Since the bishopric of this noble specimen of all-sided humanity, to borrow Goethe’s characteristic mode of expression, the chief builder at Winchester has been Bishop Fox, whose statue, under a canopy, terminates his improvements on the east. But the good work has been continued with admirable spirit and taste in our own days. Not less than forty thousand pounds have been recently expended in restoration, and what in one instance was still more needed, alteration; we allude to the beautiful choir screen, that now stands where stood Inigo Jones’s elegant, but ridiculously inharmonious, piece of composite handiwork.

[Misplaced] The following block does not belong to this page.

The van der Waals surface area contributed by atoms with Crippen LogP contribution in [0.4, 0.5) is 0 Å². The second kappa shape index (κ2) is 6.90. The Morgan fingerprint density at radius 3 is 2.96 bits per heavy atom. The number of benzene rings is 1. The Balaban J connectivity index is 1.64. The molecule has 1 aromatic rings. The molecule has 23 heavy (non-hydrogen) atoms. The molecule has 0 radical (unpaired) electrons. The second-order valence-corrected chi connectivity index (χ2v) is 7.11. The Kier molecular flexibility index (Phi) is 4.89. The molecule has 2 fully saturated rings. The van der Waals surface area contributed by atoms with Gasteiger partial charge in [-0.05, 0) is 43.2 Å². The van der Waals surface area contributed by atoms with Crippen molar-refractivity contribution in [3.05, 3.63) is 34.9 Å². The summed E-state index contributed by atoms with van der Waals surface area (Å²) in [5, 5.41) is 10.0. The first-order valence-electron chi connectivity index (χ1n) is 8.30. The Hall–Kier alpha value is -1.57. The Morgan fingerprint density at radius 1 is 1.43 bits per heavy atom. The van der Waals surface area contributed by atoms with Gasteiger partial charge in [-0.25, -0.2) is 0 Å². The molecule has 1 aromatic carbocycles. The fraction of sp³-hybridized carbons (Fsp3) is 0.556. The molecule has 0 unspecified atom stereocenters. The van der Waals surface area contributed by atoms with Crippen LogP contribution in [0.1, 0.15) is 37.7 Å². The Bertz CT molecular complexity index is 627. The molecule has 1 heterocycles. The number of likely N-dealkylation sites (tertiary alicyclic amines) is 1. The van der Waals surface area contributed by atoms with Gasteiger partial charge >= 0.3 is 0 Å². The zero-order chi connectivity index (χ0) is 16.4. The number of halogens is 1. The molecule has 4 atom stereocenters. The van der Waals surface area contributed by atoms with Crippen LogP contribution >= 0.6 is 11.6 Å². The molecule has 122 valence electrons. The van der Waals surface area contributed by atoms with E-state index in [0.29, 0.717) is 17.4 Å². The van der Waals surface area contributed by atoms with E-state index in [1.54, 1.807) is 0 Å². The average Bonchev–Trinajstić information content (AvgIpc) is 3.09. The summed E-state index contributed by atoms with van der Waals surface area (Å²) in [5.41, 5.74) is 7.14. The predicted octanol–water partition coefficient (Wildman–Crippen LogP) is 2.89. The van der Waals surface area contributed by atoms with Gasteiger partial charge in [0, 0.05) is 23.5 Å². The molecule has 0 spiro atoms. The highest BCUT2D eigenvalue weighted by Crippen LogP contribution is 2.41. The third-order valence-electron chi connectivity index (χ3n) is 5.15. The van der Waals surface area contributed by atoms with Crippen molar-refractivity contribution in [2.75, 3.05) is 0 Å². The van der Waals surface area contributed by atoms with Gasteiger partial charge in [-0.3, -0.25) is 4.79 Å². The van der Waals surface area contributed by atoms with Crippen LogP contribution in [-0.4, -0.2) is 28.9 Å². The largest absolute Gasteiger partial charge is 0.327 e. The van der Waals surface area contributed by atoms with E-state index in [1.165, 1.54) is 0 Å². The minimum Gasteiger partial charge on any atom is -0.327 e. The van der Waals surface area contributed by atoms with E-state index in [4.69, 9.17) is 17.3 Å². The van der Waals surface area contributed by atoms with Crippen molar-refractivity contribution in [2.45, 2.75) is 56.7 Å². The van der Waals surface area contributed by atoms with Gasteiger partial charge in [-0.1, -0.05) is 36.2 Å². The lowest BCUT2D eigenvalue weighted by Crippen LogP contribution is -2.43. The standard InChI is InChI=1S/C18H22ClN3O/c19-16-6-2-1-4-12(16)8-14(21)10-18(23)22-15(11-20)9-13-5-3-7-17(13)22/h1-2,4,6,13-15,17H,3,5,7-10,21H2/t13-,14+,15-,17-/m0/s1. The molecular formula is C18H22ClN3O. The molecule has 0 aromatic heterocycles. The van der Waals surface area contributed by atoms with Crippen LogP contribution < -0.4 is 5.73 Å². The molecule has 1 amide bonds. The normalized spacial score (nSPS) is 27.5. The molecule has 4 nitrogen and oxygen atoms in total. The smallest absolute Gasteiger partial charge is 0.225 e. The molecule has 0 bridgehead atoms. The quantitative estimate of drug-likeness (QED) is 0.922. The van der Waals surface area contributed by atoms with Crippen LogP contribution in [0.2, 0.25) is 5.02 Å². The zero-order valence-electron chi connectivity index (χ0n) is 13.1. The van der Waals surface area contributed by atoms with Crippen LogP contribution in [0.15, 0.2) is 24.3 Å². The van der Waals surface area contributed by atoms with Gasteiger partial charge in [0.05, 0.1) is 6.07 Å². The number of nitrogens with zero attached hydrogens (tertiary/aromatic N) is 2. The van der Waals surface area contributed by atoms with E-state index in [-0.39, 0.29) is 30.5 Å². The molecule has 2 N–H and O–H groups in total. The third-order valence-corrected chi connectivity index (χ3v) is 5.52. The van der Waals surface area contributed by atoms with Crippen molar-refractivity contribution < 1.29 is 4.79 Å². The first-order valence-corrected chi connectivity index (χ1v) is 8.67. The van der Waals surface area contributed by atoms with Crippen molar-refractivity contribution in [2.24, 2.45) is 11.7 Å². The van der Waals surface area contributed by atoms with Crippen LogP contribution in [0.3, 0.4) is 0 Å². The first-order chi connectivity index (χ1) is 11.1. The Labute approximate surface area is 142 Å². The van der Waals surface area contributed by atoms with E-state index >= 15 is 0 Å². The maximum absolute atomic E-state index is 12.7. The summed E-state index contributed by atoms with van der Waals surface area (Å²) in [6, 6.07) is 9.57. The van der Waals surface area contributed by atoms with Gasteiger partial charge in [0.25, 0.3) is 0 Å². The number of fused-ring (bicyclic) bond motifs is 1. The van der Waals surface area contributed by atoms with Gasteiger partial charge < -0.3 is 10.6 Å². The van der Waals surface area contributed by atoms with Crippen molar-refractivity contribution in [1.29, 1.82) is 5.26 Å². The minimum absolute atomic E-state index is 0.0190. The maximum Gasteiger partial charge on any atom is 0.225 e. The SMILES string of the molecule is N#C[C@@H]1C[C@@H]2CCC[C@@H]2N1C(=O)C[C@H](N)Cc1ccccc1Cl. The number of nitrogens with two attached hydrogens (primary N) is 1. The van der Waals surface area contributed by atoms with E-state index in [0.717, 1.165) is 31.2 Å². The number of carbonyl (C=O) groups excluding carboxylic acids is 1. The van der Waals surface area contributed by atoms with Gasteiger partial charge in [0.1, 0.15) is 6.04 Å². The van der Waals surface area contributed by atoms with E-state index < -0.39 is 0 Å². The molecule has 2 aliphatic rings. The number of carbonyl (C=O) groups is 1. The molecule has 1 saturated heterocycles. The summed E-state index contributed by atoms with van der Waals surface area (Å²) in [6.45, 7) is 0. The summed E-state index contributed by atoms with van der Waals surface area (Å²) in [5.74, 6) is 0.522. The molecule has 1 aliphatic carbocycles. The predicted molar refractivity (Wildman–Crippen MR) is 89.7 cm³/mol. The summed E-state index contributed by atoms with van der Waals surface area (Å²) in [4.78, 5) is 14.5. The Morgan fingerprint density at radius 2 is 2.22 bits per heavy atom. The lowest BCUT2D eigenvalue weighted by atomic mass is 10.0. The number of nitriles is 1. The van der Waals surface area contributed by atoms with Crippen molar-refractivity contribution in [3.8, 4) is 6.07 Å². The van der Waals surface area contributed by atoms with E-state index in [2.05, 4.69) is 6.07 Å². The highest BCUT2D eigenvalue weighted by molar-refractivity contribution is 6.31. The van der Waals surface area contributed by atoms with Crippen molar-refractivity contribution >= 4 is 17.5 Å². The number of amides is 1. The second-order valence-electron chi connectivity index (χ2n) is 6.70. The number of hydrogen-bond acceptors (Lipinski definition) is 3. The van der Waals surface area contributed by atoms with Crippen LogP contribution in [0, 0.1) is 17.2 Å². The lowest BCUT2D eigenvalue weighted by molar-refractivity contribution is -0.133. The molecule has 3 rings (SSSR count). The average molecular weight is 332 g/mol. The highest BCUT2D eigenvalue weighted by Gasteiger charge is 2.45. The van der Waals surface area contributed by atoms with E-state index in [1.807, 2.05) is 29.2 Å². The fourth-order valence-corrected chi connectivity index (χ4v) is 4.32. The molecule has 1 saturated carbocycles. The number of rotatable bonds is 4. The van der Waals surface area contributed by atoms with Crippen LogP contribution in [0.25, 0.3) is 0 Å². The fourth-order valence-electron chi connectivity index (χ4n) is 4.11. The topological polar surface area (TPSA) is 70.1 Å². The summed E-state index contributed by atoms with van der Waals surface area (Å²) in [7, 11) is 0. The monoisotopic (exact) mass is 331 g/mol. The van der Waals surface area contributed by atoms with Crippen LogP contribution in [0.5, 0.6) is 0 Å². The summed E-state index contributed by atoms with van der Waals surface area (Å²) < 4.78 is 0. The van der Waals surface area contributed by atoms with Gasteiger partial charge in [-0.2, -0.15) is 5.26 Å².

Figures of arithmetic sometimes describe better than figures of speech, and we are not sure but that will be the case, as respects the general external aspect of Winchester Cathedral. Whilst the entire length of the structure reaches to five hundred and forty-five feet, the main tower rises only to the height of one hundred and thirty-eight feet; the outspread but stunted expression of the pile may therefore be seen at once. The tower, indeed, rises but twenty-six feet above the roof; the explanation, therefore, is evident—the work remains unfinished. Apart from the west front, however, Winchester is, in many respects, a truly magnificent structure. The view that opens upon the spectator, as he enters by the western door, is one of almost unequalled splendour; he looks through one continuous vista of pillars, arches, and roof, extending to the eastern extremity, where the eye finally rests upon the superb eastern window, that casts its “dim religious light” into the choir. The pillars and arches of the nave are among the most interesting parts of the Cathedral; within the clustered columns that give so light an aspect to those enormous masses of masonry, are hidden the very Saxon pillars of Ethelwold’s structure; within those pointed arches above them, yet remain Ethelwold’s semicircular ones; the skilful architect having thus adapted both pillars and arches to the style required, rather than pull them down unnecessarily. The Cathedral is rich in monuments: William Rufus lies here, in the choir, in a tomb of plain grey stone. In six mortuary chests, carved in wood, painted, and gilt, are buried the remains of Saxon Kings, Kinegils probably among them, and of other distinguished persons, transferred by Bishop Fox from the decayed coffins in which they had been buried. But in an artistical sense, the monumental glory of the Cathedral consists in the chantries or oratories of the Bishops Edyngton, Wykeham, Beaufort, Waynflete, and Fox: the last four are among the most superb specimens we possess of these generally beautiful works. One of West’s best pictures, the liaising of Lazarus, forms the Cathedral altar-piece.